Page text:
Carl Linhart – Carl Linhart was the last surviving member of the 1952 Detroit Tigers team and was one of just a handful of players born in what today is known as Slovakia. He appeared in 3 games with the Tigers in ’52 after spending the previous year in the Air Force. He was hitless in 2 at-bats, though he was a career .285 hitter in his 8-season minor-league career. Linhart died on January 4 at the age of 92.
Mark Littell – Before an elbow injury ended his career, Mark Littell spent 9 seasons in the majors, as a closer for both the Kansas City Royals (1973, 1975-77) and St. Louis Cardinals (1978-82). He saved 56 games in his career, with a high of 16 for the Royals in 1976. Littell may have also invented the entrance song for closers, as the Royals played “Thank God I’m a Country Boy” when he entered ballgames. Post-baseball, Littell invented a different and more comfortable cup called the NuttyBuddy and appeared in videos for it as the character “Captain Ramrod.” Littell died on September 5 from complications related to heart surgery. He was 69 years old.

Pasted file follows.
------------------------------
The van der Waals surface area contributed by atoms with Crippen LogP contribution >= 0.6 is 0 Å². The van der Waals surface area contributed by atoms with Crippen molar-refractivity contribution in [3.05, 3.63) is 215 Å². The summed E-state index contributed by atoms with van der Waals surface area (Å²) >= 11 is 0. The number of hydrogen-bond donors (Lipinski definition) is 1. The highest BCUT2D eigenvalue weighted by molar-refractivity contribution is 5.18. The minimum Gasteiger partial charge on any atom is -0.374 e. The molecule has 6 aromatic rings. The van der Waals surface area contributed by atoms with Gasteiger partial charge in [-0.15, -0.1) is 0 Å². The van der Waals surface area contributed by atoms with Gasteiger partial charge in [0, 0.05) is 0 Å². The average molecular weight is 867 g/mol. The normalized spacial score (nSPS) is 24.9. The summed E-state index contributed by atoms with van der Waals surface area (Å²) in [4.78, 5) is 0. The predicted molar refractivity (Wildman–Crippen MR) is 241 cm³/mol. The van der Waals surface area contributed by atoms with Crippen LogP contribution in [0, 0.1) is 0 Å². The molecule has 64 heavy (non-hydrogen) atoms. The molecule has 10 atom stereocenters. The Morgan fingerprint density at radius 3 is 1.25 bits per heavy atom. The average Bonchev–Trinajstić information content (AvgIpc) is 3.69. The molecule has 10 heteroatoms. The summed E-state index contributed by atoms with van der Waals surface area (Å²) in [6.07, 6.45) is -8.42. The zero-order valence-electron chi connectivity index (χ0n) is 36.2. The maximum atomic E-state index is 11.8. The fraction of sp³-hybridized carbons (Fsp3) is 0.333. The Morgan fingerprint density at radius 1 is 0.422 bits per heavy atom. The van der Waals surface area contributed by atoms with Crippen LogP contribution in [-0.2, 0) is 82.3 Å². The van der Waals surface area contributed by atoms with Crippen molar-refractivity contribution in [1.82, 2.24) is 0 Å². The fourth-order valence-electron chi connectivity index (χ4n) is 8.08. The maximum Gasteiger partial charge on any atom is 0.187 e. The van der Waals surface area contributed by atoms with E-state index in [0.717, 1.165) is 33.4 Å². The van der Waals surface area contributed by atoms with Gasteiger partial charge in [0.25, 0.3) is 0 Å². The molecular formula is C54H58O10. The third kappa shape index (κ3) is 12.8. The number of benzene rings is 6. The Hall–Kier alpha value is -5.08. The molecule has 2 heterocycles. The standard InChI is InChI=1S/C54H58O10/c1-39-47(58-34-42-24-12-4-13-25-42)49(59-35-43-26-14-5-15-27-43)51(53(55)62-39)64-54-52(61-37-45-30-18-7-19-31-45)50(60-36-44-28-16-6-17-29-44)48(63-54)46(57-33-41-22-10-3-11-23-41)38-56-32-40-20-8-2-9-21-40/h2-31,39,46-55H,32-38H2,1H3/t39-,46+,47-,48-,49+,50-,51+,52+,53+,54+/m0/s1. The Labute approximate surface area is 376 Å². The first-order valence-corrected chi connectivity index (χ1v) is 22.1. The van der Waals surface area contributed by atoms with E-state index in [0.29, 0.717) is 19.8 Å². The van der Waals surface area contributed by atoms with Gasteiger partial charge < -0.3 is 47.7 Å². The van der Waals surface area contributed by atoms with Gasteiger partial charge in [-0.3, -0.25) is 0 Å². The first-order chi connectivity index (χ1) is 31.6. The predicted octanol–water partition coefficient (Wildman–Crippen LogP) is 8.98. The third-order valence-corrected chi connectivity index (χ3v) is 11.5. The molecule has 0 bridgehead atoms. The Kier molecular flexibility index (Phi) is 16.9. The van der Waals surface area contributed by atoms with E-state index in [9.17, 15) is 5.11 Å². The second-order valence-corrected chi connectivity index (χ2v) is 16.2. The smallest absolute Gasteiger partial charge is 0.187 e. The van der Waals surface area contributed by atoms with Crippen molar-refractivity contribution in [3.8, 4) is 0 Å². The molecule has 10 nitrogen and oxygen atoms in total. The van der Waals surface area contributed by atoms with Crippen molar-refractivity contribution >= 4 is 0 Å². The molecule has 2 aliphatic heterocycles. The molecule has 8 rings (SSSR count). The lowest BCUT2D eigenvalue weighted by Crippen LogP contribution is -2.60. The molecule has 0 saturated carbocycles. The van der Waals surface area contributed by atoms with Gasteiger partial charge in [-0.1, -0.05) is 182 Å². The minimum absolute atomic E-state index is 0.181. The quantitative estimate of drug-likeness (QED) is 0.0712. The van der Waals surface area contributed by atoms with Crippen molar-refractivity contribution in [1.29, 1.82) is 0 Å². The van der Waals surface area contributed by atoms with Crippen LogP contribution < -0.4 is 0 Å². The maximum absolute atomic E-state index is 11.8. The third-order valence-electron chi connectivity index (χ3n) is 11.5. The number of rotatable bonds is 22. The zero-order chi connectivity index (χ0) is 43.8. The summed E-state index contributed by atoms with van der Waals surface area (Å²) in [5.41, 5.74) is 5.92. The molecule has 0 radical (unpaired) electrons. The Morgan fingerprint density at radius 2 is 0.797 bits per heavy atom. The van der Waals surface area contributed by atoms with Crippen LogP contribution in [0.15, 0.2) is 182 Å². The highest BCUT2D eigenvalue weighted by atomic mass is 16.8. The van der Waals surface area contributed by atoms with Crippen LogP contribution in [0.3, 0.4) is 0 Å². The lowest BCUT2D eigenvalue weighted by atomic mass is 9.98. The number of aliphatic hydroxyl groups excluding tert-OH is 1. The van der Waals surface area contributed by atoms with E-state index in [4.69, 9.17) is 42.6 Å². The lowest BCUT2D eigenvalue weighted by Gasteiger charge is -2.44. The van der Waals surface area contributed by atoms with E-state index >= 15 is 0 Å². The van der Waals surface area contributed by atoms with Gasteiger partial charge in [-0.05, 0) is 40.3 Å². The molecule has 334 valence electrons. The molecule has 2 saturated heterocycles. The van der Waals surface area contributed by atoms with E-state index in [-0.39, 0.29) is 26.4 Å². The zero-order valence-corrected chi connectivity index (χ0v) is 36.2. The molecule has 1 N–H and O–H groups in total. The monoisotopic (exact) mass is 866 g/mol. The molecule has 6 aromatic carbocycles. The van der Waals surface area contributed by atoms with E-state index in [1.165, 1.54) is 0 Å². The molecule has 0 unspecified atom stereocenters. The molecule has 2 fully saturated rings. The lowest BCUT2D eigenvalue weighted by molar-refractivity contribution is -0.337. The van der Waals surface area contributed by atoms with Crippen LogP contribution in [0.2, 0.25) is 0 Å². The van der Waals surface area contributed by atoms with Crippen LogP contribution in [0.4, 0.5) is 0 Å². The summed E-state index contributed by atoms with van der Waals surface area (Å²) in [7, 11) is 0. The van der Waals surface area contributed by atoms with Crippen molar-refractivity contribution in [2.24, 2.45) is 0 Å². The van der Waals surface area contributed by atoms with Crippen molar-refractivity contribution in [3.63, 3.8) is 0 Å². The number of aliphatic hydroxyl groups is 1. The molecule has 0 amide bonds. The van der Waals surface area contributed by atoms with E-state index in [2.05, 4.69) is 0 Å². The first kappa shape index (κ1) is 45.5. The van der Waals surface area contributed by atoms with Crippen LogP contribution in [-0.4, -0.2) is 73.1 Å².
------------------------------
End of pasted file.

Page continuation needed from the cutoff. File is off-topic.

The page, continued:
Bob Locker – Bob Locker appeared in 576 major-league games in his 10-year career, all as a reliever. He held the record for most appearances by a pitcher without a start when he retired after the 1975 season. Locker pitched for the Chicago White Sox, Seattle Pilots, Milwaukee Brewers, Oakland A’s and Chicago Cubs and had a career 57-39 record with 95 saves. He had an ERA of 2.75 and a career ERA+ of 122. Locker was a long-time part of the MLBPA and ran a website that advocated for Marvin Miller’s enshrinement in the National Baseball Hall of Fame. Locker died at age 84 on August 15.
Hector Lopez – As a ballplayer, Hector Lopez played in the outfield with the likes of Mantle, Maris and Berra. He played from 1955 to 1966 with the Kansas City Athletics and New York Yankees. He had a lifetime .269/.330/.415 slash line with 1,251 hits, including 136 home runs. Lopez, who was born in Panama, became the first Black manager in professional baseball when he was named skipper of the International League’s Buffalo Bisons in 1968. Lopez died on September 29; he was 93 years old.
Tommy Matchick – Infielder Tommy Matchick was a five-time All-Star in the minor leagues. In the majors, he played for the Detroit Tigers, Boston Red Sox, Kansas City Royals, Milwaukee Brewers and Baltimore Orioles in his 6-year career. He won a World Series with the Tigers in 1968, though he was 0-for-3 in the Series itself. Matchick batted .215 in the majors. He died at the age of 78 on January 4.